“Stairway to Heaven” back in court

Led Zeppelin famously made rock music that was heavier, louder and more lucrative. The band did this while pillaging Norse mythology and J.R.R. Tolkien (among others) for its lyrics. Musically, it borrowed from a long line of musicians that included folk songwriters, fellow rock bands well as first generation bluesmen like Muddy Waters and Willie Dixon. To be fair, band sometimes did cite a source for a songwriting credit.

However, the question of original province for “Stairway to Heaven” is going back to court. The guitar figure that opens this all-time classic song sounds similar to a minor instrumental song “Taurus,” which was recorded by the ‘60s-era San Francisco band Spirit and written by band guitarist Randy Wolfe, who is deceased. A federal court jury in Los Angeles ruled in 2016 that the band did not steal the famous riff.

Dating apps quarreling over the swipe

There is no love lost between the companies who created the dating apps Tinder and Bumble. The first and larger of the two, Tinder and its parent company Match have tried to buy Bumble twice and have been rebuffed. Bumble, for its part, was started by an early Tinder employee who dated a founder and CEO, but left after accusing him of sexual harassment in the workplace. The case was subsequently settled out of court.

Trading lawsuits

Small businesses playing music likely violate copyright laws

Think about how many times music is played in a restaurant, independently owned coffee shop, local clothing store or other small business. Chances are that it is personally purchased by an employee or streamed from an internet source like Spotify or Apple Music, which likely means that there is no commercial license for playing the music in public.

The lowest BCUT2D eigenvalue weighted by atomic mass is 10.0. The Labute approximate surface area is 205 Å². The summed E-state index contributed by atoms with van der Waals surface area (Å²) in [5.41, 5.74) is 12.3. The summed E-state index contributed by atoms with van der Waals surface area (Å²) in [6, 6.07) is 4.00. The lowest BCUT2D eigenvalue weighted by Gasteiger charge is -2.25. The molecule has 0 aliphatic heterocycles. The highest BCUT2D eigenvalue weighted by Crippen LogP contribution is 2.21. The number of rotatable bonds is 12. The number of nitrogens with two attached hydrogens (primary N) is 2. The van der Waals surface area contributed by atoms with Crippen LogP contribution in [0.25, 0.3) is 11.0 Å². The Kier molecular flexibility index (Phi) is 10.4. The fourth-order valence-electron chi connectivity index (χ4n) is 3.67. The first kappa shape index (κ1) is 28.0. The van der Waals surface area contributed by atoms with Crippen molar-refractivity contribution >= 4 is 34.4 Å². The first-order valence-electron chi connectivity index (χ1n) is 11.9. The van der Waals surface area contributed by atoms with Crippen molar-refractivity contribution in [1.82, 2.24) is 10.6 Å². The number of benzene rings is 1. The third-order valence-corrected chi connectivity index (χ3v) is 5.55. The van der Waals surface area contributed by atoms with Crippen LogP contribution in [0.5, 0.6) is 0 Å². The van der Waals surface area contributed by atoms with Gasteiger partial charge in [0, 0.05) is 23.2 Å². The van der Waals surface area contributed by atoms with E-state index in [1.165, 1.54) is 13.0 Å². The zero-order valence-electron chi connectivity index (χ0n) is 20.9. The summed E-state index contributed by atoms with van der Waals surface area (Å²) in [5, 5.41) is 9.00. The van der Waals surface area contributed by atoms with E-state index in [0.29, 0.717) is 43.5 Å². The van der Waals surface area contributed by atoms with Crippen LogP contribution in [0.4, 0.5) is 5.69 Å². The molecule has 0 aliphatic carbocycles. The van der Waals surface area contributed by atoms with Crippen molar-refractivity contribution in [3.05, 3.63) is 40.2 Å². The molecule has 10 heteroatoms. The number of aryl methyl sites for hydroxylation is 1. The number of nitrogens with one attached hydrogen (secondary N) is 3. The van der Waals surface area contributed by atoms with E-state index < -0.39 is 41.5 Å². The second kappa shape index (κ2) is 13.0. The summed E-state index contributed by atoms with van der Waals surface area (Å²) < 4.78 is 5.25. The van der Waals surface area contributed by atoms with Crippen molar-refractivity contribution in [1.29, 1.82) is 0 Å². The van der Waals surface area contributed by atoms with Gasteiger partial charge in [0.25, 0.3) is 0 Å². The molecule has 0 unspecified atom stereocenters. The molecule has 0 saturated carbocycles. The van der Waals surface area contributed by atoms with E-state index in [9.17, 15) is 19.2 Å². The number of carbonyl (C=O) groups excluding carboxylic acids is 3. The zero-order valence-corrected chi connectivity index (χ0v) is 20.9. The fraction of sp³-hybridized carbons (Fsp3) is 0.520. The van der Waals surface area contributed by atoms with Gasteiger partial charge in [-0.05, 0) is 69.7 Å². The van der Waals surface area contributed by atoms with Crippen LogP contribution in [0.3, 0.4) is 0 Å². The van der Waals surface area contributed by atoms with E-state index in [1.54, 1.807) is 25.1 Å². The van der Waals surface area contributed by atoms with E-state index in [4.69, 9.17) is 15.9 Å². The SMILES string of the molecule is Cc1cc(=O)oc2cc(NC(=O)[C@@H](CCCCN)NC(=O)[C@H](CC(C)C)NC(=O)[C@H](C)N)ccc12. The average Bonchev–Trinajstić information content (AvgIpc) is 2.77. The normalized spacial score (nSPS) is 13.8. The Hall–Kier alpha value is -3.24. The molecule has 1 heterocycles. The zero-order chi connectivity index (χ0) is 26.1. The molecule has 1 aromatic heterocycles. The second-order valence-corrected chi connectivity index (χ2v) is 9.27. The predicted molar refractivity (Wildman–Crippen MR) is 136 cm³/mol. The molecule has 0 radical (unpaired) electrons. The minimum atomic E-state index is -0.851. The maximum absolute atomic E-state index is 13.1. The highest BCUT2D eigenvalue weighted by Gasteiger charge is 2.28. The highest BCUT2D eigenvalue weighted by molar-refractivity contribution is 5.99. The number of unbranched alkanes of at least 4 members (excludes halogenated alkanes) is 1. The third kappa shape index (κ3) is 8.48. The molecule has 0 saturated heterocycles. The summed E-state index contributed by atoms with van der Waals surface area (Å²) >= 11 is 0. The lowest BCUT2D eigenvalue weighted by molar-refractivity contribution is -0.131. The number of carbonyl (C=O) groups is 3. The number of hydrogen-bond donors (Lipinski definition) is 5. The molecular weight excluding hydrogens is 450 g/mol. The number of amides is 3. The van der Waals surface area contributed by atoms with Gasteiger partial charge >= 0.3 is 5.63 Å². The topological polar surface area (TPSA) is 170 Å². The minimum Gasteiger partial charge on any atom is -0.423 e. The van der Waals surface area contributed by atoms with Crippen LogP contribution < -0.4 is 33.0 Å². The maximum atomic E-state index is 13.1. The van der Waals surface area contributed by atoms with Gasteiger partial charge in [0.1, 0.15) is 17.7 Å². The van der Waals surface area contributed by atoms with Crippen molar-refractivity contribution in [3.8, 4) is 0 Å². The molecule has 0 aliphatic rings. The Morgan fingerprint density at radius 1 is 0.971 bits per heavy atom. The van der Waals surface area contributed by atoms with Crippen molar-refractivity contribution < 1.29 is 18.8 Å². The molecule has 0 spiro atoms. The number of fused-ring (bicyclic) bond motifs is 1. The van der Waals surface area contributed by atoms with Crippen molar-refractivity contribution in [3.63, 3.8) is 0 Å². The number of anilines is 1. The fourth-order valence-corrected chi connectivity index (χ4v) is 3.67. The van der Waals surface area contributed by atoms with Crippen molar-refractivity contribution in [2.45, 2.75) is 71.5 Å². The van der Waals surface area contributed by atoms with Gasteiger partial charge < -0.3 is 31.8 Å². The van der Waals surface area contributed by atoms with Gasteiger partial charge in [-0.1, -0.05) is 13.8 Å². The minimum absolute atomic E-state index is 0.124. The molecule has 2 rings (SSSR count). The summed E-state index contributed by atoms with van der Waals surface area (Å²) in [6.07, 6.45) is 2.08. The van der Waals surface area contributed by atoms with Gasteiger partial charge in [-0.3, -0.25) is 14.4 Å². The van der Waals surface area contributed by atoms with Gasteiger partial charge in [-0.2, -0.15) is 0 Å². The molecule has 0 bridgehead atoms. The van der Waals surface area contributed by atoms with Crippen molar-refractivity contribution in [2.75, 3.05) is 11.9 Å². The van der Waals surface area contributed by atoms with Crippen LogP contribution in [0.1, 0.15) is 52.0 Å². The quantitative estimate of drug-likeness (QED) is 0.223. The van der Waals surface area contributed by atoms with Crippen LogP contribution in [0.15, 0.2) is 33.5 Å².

This means that musicians, composers and owners of the song’s copyright are losing out. According to Forbes, $2.65 billion globally is lost annually because of recorded music played in the background without proper licensing. Here in the U.S., the total is $888 million annually. Not surprisingly, 71 percent of small business owners believe incorrectly that they can use privately purchased music in a store or business without a commercial license. Those who wish to legally stream or play music in their hair salon or other business would need to sign up for a Business-to-Business service with the proper license.

Just call them Dunkin'

Dunkin' Donuts is a beloved treat or everyday fix for many. In efforts to keep up with the times, the 70-year-old company is moving forward by " from its name and plans to emphasize its coffee and healthier or at least less sugary edibles. While the company took pains to say it would still sell donuts, the loss of donuts in the name does provide some trademark food for thought.

Dollars to donuts?

Breweries engage in playful cease and desist orders

Intellectual property rights are established to create legal protection so companies do not steal products or ideas. However, there are a growing number of cases where companies are engaging in playful back and forth using parody. This seems to be particularly popular among small craft breweries.

In-N-Out vs. In-N-Stout